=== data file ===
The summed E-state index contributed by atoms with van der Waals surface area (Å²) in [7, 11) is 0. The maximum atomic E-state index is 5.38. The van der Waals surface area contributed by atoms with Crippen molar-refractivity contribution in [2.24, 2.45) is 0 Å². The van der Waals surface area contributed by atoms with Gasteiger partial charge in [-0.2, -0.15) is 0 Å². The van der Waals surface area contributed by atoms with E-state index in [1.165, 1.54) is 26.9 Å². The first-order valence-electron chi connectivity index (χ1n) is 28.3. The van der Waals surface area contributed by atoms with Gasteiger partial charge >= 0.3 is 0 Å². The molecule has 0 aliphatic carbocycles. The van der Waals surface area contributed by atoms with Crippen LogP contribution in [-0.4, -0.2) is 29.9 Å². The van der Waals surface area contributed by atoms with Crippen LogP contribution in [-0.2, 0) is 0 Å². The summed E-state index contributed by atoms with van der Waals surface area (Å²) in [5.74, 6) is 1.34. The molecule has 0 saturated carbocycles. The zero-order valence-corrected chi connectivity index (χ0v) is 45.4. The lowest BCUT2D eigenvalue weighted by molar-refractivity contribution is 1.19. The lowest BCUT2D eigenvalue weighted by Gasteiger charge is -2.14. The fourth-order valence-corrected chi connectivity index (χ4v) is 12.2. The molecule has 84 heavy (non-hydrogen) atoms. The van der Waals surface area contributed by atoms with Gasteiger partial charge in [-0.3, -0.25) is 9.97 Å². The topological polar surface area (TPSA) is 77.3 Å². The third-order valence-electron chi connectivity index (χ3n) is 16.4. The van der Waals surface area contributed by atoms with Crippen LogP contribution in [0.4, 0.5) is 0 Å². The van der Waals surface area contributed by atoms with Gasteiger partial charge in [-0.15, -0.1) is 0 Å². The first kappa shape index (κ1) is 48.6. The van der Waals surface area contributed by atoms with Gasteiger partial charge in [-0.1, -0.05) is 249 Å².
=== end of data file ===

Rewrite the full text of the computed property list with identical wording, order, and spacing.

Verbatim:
The summed E-state index contributed by atoms with van der Waals surface area (Å²) in [7, 11) is 0. The maximum atomic E-state index is 5.38. The van der Waals surface area contributed by atoms with Crippen molar-refractivity contribution in [2.24, 2.45) is 0 Å². The van der Waals surface area contributed by atoms with Gasteiger partial charge in [-0.2, -0.15) is 0 Å². The van der Waals surface area contributed by atoms with E-state index in [1.165, 1.54) is 26.9 Å². The first-order valence-electron chi connectivity index (χ1n) is 28.3. The van der Waals surface area contributed by atoms with Gasteiger partial charge >= 0.3 is 0 Å². The molecule has 0 aliphatic carbocycles. The van der Waals surface area contributed by atoms with Crippen LogP contribution in [-0.4, -0.2) is 29.9 Å². The van der Waals surface area contributed by atoms with Crippen LogP contribution in [-0.2, 0) is 0 Å². The summed E-state index contributed by atoms with van der Waals surface area (Å²) in [5.74, 6) is 1.34. The molecule has 0 saturated carbocycles. The zero-order valence-corrected chi connectivity index (χ0v) is 45.4. The lowest BCUT2D eigenvalue weighted by molar-refractivity contribution is 1.19. The lowest BCUT2D eigenvalue weighted by Gasteiger charge is -2.14. The fourth-order valence-corrected chi connectivity index (χ4v) is 12.2. The molecule has 84 heavy (non-hydrogen) atoms. The van der Waals surface area contributed by atoms with Gasteiger partial charge in [-0.3, -0.25) is 9.97 Å². The topological polar surface area (TPSA) is 77.3 Å². The third-order valence-electron chi connectivity index (χ3n) is 16.4. The van der Waals surface area contributed by atoms with Crippen LogP contribution in [0.4, 0.5) is 0 Å². The van der Waals surface area contributed by atoms with Gasteiger partial charge in [-0.15, -0.1) is 0 Å². The first kappa shape index (κ1) is 48.6. The van der Waals surface area contributed by atoms with Gasteiger partial charge in [-0.1, -0.05) is 249 Å².